“It’s not the load that breaks you down; it’s the way you carry it.” -Lena Horne
It’s lonely at the top. Or so they say.
Whether in words, actions or beliefs, some of the common misconceptions I hear from leaders revolve around that it’s somehow all up to them.
“I’ve got to do it all myself.”
“This success of this project is all resting on my shoulders.”
“If I don’t do “X”, I’ll be seen as weak/ineffective/incompetent.“
Being successful as a leader (or life or anything else for that matter) can boil down to this often not-so-simple skill set: ask for help.
Think about it: no successful leader ever has done it all themselves. Not Martin Luther King. Not Steve Jobs. Not Mother Teresa.
Successful leaders don’t and can’t do it all alone. Asking for help as a leader is actually a sign of maturity and confidence, not a measure of weakness.
One specific and practical way to ask and receive help as a leader is to build your own personal board of directors.
Successful nonprofits fill their boards with experienced people for specific niche roles such as financial or business acumen, legal knowledge, or deep community or topical expertise.
You can import that concept over to your leadership development: imagine yourself as the worthy recipient of such wisdom.
To try this out, follow these steps:
1) Who’s on your “A” Team? Who would you most like to advise you? What skills, resources, attitudes or perspectives would be useful to adopt or learn from?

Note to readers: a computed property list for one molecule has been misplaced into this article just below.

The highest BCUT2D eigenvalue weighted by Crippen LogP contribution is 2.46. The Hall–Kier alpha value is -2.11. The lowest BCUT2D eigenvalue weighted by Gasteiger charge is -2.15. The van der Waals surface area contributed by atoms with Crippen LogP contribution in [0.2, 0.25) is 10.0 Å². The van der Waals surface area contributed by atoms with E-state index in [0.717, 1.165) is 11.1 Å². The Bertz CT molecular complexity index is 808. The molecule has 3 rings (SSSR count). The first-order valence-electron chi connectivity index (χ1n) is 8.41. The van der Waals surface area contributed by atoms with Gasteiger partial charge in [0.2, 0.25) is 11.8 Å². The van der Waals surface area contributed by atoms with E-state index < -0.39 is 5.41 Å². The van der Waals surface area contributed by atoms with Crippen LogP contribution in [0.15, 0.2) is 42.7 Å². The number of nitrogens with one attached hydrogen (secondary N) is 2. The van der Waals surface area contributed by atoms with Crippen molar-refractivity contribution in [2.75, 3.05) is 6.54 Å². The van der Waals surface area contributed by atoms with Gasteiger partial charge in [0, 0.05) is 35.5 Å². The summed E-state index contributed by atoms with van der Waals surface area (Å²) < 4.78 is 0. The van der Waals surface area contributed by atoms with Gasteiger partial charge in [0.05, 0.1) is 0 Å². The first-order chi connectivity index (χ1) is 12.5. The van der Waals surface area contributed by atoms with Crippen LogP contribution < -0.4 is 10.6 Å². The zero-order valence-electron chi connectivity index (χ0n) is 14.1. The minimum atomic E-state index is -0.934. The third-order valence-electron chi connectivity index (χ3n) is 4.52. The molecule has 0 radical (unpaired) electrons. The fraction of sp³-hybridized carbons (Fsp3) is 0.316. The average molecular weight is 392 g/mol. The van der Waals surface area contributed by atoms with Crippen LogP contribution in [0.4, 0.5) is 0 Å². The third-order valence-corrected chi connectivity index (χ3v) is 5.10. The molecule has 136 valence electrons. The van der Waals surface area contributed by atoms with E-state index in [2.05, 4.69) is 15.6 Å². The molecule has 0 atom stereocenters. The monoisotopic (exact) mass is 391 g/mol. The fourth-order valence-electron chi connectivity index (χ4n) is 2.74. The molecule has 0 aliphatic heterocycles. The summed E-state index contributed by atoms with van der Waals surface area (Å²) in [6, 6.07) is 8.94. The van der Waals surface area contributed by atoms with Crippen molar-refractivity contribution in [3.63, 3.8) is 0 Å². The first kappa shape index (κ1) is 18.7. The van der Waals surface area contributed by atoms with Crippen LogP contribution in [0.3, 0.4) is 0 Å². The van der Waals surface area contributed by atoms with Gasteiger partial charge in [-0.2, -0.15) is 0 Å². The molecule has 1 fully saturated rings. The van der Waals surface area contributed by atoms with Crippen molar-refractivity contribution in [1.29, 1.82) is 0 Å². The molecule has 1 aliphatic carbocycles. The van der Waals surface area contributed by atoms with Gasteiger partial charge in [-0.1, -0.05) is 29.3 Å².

Consider both real and virtual s/heroes, mentors and cheerleaders from:
– your own life (friends, family, colleagues)
– history or public life (Harriet Tubman, Nelson Mandela, Ghandi)
– fiction or film (Wonder Woman, Mae West, King Kong)
2) What do you need? Whether these people are in your real life, or exist just in your imagination, think about the role(s) you’d like to ask these people to play in your own development:
Who would encourage you when you are in the dumps?
Who could challenge you, hold your feet to the fire?
Who would hold you accountable to your dreams and vision?
3) Ask for what you need. Specifically design your relationship with your board members individually or collectively: ask for the help you need.
Your board may or may not be able to actually meet, but do set aside regular time to consult with your real and virtual advisors: you don’t have to do it alone.
In the Comments section below, I’d love to hear from you:
1) Have you ever created a personal board of directors? How was it helpful for you?
2) How do you assure you don’t have to lead alone?
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